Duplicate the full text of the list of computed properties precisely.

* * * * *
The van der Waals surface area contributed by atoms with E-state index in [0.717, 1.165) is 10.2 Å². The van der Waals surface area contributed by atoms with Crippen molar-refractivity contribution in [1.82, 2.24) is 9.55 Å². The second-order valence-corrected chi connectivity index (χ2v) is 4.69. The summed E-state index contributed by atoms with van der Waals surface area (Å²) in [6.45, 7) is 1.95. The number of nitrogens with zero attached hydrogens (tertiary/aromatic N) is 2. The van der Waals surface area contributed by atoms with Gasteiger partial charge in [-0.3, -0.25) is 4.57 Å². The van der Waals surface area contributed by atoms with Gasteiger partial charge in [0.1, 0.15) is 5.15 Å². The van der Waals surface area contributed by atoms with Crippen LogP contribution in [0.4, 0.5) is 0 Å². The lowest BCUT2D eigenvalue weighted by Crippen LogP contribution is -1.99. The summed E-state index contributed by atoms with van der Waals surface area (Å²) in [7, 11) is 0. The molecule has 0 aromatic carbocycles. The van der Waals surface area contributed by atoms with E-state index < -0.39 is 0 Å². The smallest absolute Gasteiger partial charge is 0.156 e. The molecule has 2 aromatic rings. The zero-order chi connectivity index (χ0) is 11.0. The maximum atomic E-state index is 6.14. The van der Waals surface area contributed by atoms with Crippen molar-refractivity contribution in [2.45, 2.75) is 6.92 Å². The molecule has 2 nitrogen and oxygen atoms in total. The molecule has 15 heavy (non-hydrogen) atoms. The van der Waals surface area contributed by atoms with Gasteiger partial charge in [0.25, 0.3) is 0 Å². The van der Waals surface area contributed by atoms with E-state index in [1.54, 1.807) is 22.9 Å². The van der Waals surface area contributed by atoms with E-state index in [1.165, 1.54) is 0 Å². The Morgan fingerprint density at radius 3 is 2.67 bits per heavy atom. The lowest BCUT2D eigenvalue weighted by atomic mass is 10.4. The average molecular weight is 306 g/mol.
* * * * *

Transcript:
The van der Waals surface area contributed by atoms with E-state index in [0.717, 1.165) is 10.2 Å². The van der Waals surface area contributed by atoms with Crippen molar-refractivity contribution in [1.82, 2.24) is 9.55 Å². The second-order valence-corrected chi connectivity index (χ2v) is 4.69. The summed E-state index contributed by atoms with van der Waals surface area (Å²) in [6.45, 7) is 1.95. The number of nitrogens with zero attached hydrogens (tertiary/aromatic N) is 2. The van der Waals surface area contributed by atoms with Gasteiger partial charge in [-0.3, -0.25) is 4.57 Å². The van der Waals surface area contributed by atoms with Gasteiger partial charge in [0.1, 0.15) is 5.15 Å². The van der Waals surface area contributed by atoms with Crippen LogP contribution in [0.4, 0.5) is 0 Å². The lowest BCUT2D eigenvalue weighted by Crippen LogP contribution is -1.99. The summed E-state index contributed by atoms with van der Waals surface area (Å²) in [7, 11) is 0. The molecule has 0 aromatic carbocycles. The van der Waals surface area contributed by atoms with E-state index < -0.39 is 0 Å². The smallest absolute Gasteiger partial charge is 0.156 e. The molecule has 2 aromatic rings. The zero-order chi connectivity index (χ0) is 11.0. The maximum atomic E-state index is 6.14. The van der Waals surface area contributed by atoms with Crippen molar-refractivity contribution in [2.45, 2.75) is 6.92 Å². The molecule has 2 nitrogen and oxygen atoms in total. The molecule has 15 heavy (non-hydrogen) atoms. The van der Waals surface area contributed by atoms with Gasteiger partial charge in [0.25, 0.3) is 0 Å². The van der Waals surface area contributed by atoms with E-state index in [1.54, 1.807) is 22.9 Å². The van der Waals surface area contributed by atoms with E-state index in [1.165, 1.54) is 0 Å². The Morgan fingerprint density at radius 3 is 2.67 bits per heavy atom. The lowest BCUT2D eigenvalue weighted by atomic mass is 10.4. The average molecular weight is 306 g/mol.